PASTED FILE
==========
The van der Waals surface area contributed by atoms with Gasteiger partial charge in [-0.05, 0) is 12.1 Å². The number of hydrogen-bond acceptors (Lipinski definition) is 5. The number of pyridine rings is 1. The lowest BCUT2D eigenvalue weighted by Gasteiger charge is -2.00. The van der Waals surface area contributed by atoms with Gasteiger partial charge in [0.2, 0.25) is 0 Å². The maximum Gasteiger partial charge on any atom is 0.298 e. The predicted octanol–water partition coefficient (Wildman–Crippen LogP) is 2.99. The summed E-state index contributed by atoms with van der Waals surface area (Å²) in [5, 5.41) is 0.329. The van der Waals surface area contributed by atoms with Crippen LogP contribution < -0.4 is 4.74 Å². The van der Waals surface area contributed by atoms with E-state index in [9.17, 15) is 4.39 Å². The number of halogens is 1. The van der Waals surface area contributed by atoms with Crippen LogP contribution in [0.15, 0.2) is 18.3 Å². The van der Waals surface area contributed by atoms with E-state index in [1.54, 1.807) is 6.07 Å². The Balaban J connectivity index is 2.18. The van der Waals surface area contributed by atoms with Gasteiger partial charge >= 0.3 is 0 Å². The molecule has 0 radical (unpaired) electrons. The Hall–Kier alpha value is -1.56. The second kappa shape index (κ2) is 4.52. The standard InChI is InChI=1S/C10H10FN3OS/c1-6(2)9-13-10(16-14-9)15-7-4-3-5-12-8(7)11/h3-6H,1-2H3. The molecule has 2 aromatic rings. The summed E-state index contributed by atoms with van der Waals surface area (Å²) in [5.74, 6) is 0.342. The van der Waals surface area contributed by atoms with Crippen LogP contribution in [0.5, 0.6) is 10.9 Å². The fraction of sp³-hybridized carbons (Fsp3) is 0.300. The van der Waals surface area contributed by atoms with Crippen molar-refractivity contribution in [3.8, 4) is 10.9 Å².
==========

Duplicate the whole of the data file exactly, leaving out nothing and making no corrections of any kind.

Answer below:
The van der Waals surface area contributed by atoms with Gasteiger partial charge in [-0.05, 0) is 12.1 Å². The number of hydrogen-bond acceptors (Lipinski definition) is 5. The number of pyridine rings is 1. The lowest BCUT2D eigenvalue weighted by Gasteiger charge is -2.00. The van der Waals surface area contributed by atoms with Gasteiger partial charge in [0.2, 0.25) is 0 Å². The maximum Gasteiger partial charge on any atom is 0.298 e. The predicted octanol–water partition coefficient (Wildman–Crippen LogP) is 2.99. The summed E-state index contributed by atoms with van der Waals surface area (Å²) in [5, 5.41) is 0.329. The van der Waals surface area contributed by atoms with Crippen LogP contribution < -0.4 is 4.74 Å². The van der Waals surface area contributed by atoms with E-state index in [9.17, 15) is 4.39 Å². The number of halogens is 1. The van der Waals surface area contributed by atoms with Crippen LogP contribution in [0.15, 0.2) is 18.3 Å². The van der Waals surface area contributed by atoms with E-state index in [1.54, 1.807) is 6.07 Å². The Balaban J connectivity index is 2.18. The van der Waals surface area contributed by atoms with Gasteiger partial charge >= 0.3 is 0 Å². The molecule has 0 radical (unpaired) electrons. The Hall–Kier alpha value is -1.56. The second kappa shape index (κ2) is 4.52. The standard InChI is InChI=1S/C10H10FN3OS/c1-6(2)9-13-10(16-14-9)15-7-4-3-5-12-8(7)11/h3-6H,1-2H3. The molecule has 2 aromatic rings. The summed E-state index contributed by atoms with van der Waals surface area (Å²) in [5.74, 6) is 0.342. The van der Waals surface area contributed by atoms with Crippen LogP contribution in [0.5, 0.6) is 10.9 Å². The fraction of sp³-hybridized carbons (Fsp3) is 0.300. The van der Waals surface area contributed by atoms with Crippen molar-refractivity contribution in [3.8, 4) is 10.9 Å².